Last night I found myself at the Apex in Bury St Edmunds for the 23rd East Anglian Beer Festival.
The East Anglian Beer Festival runs until Saturday the 26th, with just over 90 ales and 15 ciders on offer over the four days. This is the third year on the trot I’ve made the festival and it’s quite a nice and relaxed affair, especially on opening night. The crowd ebbed and flowed a bit, but it never got particularly busy. We were able to get a seat at a table straight away and never had to queue to order a beer, which all made for a pretty stressless evening.
All the ales and ciders on offer are local, in that they’re all from East Anglian based producers. This can lead to a few that aren’t exactly that, erm, progressive, new wave, or interesting for a beer geek. I found asking for a taste of the beer I fancied indispensable, as it stopped me from having a couple that really weren’t to my liking at all.
Highlights had to be Crouch Vale Calypso, Adnams / Camden Town South Town, which slipped down very easily and of course Oakham Ales Green Devil IPA, which was a little less tropical and a bit more oniony on this occasion. I also tried Tydd Steam Golden Kiwi and Shortts Farm Indie Ale, both of which I’d probably pass over if in a pub, to my detriment it would appear. While both were pretty nice, I should probably have had them before the Green Jack Mahseer IPA, which I found to have an odd herbal tea kind of flavour running through it.
If you’re in the area, then it’s free entry for CAMRA members, so worth popping in for an evening. I’m not sure there’s really enough of interest to keep a committed beer geek there longer than a session though.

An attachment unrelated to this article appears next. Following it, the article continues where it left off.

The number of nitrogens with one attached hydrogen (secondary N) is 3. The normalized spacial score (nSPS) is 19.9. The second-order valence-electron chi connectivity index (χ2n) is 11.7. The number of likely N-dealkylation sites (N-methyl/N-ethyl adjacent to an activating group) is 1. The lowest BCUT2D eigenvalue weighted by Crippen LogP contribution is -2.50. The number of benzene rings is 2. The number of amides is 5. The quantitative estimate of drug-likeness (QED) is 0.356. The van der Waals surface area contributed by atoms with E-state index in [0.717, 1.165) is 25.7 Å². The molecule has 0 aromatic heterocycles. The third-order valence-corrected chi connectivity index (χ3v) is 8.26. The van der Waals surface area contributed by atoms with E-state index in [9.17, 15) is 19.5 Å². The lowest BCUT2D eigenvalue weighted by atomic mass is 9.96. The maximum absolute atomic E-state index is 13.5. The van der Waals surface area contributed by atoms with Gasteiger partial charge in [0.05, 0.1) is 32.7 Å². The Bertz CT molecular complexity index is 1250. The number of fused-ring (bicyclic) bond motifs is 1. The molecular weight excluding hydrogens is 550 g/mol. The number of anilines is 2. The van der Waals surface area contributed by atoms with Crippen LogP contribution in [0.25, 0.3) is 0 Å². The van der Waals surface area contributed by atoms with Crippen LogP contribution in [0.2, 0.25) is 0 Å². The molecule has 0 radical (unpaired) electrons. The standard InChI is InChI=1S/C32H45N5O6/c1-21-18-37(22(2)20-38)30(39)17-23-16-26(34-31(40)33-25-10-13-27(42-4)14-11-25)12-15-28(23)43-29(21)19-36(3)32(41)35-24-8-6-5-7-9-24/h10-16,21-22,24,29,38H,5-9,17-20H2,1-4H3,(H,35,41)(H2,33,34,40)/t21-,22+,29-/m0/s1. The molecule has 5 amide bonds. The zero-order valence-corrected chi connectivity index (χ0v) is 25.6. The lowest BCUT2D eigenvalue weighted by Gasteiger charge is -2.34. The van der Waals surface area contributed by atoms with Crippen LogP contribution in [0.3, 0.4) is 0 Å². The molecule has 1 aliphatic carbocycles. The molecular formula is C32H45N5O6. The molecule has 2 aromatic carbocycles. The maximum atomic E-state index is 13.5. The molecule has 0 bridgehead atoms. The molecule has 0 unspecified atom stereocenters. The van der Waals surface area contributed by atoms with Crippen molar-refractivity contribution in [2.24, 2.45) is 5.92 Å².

My loft looks like a glass recycling plant, with various sizes of bottles spilling out of knackered cardboard boxes, left, right and centre. I needed to find a solution and since there was a small pile of wood in the garden, I thought I’d have a go at building a couple of prototype bottle crates.
The reason I say they’re prototype crates, is due to the wood, it was left over from a fence that was built in the garden the other year, so it quite thick. It’s not the kind of wood I’d use if I was making creates for real, but perfect for chopping up and screwing together to flush out any design flaws.
After deciding on the dimensions, it was just a case of lots of sawing, drilling pilot holes and screwing the bits together in the right order. It still took what felt like all afternoon and made me really wish I had better tools and a proper workshop. It was quite a chilly day and even with gloves on, my fingers were struggling by the end.
As you can see from the photo above, the first prototype is a bit on the industrial side. It’s also full of ex Thornbridge bottles, which just goes to show how much extra space is required for those fat White Shield ones. All that is left to do is to make the internal dividers, so that the bottles don’t clink together; I have some spare lite-ply that should fit the bill.
I still need to build the second prototype, just to make sure that they will stack correctly, but I need to buy some more screws first as I’m pretty much all out. Ideally, I’d also buy one of those fancy circular mitre saws, so that all the cuts are perfect. One of those router dovetail jigs would be pretty sweet too, as then it could mostly go together with glue. But that’s all pie in the sky, if I had that kind of money to throw around, I’d be upgrading the homebrew kit…